The 2016 race for the White House has certainly been entertaining so far. From cringe-worthy jokes to high octane jabs, this election cycle's political theater is in full swing.
American voters have more than enough gossip on each candidate to go around, but it can be tough to cut through the noise and learn about where they actually stand on the issues.
Women's rights are a long over-due talking point in a major election, and 2016's candidates offer a broad range of opinions on the topic. Here's a look at what some of the front runners have had to say on women's issues in the past.
Fiorina has expressed her views on what she calls "liberals' brand of feminism," saying how the cause has devolved into an ideology that pits men and women against each other. She suggests that breaking up unions will improve the lives of women workers and opposes further legislation of equal pay laws.
Fiorina is a pro-life candidate who makes exceptions in instances of incest and rape but has supported legislation that would require women to file a police report before the abortion can be allowed. She has also pushed for over-the-counter birth control as a way to prevent unwanted pregnancies.
Fiorina is staunchly individualistic, and her secretary-to-CEO narrative guides her policies of self-reliance. She speaks out against welfare programs and supports the deregulation of the market.
The GOP is facing a lot of tough hurdles in this election and where they've stood on women's health issues in the past could hurt them in 2016. Jeb Bush didn't do much to quell those fears when he made an ill-advised comment at a town hall in Englewood, Co.
The quote that caused the backlash came when Bush took a question on women's health saying, "I'm not sure we need half a billion dollars in funding for women's health programs." The public response to this statement led Bush to backtrack quickly and say he "misspoke."
Criticized and celebrated for his support of expanding government programs, Bernie Sanders has made women's issues a major talking point of his campaign. He positions himself opposite of the Republican party, condemning them for "waging a war against women" and argues in favor of the government stepping in to close the gender pay gap, which he calls a "national disgrace."
The pro-choice candidate believes healthcare is a right and wants to expand the WIC program, which provides nutrition assistance to pregnant mothers and is available to all low-income families.
Sanders is also pushing for companies to guarantee paid family and medical leave while also pushing for an increase of the minimum wage to $15 and hour.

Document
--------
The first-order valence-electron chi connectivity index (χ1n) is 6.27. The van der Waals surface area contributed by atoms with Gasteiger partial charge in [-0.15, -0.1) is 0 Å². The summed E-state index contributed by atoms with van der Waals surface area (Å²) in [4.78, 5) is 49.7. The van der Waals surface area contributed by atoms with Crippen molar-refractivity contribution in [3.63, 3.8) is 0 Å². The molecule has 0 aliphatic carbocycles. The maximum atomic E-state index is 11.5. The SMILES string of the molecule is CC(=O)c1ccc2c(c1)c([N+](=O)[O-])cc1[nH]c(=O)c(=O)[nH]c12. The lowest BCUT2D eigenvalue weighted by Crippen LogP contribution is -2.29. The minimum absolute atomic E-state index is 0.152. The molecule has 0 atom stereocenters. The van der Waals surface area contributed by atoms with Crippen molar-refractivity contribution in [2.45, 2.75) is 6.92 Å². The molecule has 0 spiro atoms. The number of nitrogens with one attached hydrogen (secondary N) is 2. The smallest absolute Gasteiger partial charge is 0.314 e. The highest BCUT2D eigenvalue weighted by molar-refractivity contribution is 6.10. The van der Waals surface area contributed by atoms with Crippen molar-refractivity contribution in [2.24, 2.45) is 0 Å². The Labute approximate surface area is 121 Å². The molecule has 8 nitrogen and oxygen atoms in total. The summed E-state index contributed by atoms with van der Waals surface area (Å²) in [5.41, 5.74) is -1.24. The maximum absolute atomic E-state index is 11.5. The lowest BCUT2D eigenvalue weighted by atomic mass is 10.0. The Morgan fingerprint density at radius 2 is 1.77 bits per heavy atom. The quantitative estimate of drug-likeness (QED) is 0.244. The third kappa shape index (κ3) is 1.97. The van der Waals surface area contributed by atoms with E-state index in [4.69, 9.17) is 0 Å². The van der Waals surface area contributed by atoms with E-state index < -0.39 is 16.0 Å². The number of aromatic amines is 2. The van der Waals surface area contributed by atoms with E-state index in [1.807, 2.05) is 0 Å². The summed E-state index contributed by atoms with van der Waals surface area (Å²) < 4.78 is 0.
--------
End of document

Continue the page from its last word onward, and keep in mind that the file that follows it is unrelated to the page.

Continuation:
Rubio has been vocal about his belief that life begins at conception. In 2012, he was one of the senators to introduce the Religious Freedom Restoration Act, which would allow companies to deny birth control coverage in their health insurance plans.
Rubio has also voted against a bill that would close the gender pay gap, arguing that the legislation was too geared towards making it easy to sue an employer. He voted against the re-authorization of the Violence Against Women Act in 2013, saying the new version of the bill "would mandate the diversion of a portion of funding from domestic violence programs to sexual assault programs," questioning whether the shift would result in a greater number of convictions.
As one of the first candidates to jump in the race, Hillary Clinton declared women's rights as a major talking point early on in this campaign. She's called out the fact mothers in the United States aren't entitled to paid leave "unthinkable" and has expressed needs for a vast expansion of child-care benefits.
Clinton's lately sharpened her tone on the subject, calling out her Republican colleagues for their inaction and harmful rhetoric when it comes to women's issues. She's gone as far as likening them to "terrorist groups," adding, "They espouse out of date and out of touch policies. We expect that from people who don't want to live in the modern word, but it's a little hard to take coming from Republicans who want to be president of the United States. "
Donald Trump was his typical condescending, chauvinist self when discussing his treatment of women Wednesday evening http://t.co/w0xhYS5Deg— NowThis (@nowthisnews) October 2, 2015
Donald Trumps outlandish and headline grabbing remarks on women he knows has been well documented, but where does he stand on actual policy? Trump has been pro-choice most of his life but says he's recently "evolved" on the issue and taken on a pro-life stance. He distinguishes himself from other candidates in the Republican field by supporting exceptions in cases of rape, incest, or when the mother's life is at risk.
In an interview with Meet The Press's Chuck Todd, Trump explained how his company has a long history of hiring women for top-tier positions, adding, "I cherish women. I understand the importance of women. I have such respect for women."
He has not said he supports cutting funding for Planned Parenthood but does think the organization should stop performing abortions.